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Wednesday, May 25, 2011

How banks are copying supermarkets via 'loss leaders'

Any visitor to supermarkets would have noticed that they sell certain staples cheap to attract footfalls, which will hopefully result in selling more profitable merchandise. Even in that notoriously zero NPV world of banking, this does happen to be true, as the examples below show
  1. Investment banks in India routinely take a pittance(less than $1) to advice on marquee public sector capital issuance. Why? One reason is that they value their place on the league tables, second is that this will give them an 'in' with that issuer for future business. 
  2. To attract broking clients, several banks sell the benefits of their 'platform' with thin spreads, quick service etc. In the most liquid markets/currency pairs, banks may even lose money on a standalone basis. But they hope to make up for that via block trades, structured deals etc. 
  3. For getting the high margin(because once infrastructure costs are borne contribution is nearly 100%) transactional business like cash management etc, banks do agree to competitively price their loans to clients, give covenant lite loans etc. And that is needed because unlike the banking services where there is competition only from other banks, lenders face competition from alternate capital provides including suppliers, customers, Governments, equity markets etc.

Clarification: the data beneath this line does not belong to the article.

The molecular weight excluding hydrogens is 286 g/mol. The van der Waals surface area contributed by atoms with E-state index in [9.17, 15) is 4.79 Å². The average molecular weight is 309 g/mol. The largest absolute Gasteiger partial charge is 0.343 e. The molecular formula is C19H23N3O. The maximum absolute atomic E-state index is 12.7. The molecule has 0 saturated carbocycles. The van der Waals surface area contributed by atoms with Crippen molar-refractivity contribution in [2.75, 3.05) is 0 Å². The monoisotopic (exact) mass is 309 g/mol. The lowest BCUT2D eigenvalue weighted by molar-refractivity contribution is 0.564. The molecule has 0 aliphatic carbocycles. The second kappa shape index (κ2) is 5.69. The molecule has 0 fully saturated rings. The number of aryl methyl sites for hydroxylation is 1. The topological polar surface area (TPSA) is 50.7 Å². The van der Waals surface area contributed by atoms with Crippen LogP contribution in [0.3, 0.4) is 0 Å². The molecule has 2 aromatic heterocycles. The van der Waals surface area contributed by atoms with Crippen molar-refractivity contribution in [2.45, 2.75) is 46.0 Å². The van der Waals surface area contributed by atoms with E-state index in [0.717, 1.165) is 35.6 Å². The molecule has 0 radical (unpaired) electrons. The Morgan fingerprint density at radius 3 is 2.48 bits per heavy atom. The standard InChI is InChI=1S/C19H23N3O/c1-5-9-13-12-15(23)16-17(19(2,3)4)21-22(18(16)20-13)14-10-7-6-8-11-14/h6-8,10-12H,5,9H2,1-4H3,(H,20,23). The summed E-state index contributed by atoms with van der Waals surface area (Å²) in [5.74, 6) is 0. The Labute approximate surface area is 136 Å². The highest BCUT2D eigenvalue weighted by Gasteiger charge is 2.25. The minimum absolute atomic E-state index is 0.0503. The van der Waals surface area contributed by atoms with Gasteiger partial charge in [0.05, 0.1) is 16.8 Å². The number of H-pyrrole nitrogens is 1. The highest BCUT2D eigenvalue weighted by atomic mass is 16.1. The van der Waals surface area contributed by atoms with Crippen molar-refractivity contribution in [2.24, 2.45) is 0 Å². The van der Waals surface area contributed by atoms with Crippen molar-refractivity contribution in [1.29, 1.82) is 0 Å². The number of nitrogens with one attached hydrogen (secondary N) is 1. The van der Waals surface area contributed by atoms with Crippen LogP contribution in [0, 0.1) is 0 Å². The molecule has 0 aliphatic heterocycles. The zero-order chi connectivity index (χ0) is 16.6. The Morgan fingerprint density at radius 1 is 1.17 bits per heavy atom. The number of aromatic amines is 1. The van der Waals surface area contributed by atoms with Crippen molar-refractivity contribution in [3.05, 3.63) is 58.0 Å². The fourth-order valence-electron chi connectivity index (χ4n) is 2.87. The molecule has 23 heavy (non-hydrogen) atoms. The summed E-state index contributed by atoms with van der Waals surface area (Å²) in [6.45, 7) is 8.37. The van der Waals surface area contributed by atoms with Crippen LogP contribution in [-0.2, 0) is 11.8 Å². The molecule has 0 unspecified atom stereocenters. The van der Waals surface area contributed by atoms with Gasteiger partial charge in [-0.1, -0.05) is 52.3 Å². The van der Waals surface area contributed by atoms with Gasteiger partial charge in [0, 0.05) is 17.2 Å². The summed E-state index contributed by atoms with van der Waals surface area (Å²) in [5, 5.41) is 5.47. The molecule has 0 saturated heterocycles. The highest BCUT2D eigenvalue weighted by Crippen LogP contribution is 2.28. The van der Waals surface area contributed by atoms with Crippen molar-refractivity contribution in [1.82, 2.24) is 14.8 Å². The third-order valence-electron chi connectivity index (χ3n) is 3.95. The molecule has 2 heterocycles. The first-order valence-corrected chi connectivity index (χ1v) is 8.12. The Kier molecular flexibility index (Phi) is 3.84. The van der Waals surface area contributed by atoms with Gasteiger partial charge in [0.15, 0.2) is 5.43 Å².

In retail banking, this used to be the case via zero balance accounts, free credit cards etc. But given the cost cutting spree in retail banking off late, these perks(specially in the developed nations) are fast becoming a thing of the past. Now unless the regulator mandates universal banking, the retail products pricing is typically activity based costing related, and not that much predicted on future potential. Thankfully, India is still an exception when it comes to PSU banks, but private banks like ICICI/HDFC/Axis are already going the Western way.

So next time you notice a bank apparently 'losing money', stop and ask yourself what you are missing? Remember they employ very smart people(who CAN make mistakes but those are rare), and so maybe the benefits are not visible to you upfront.

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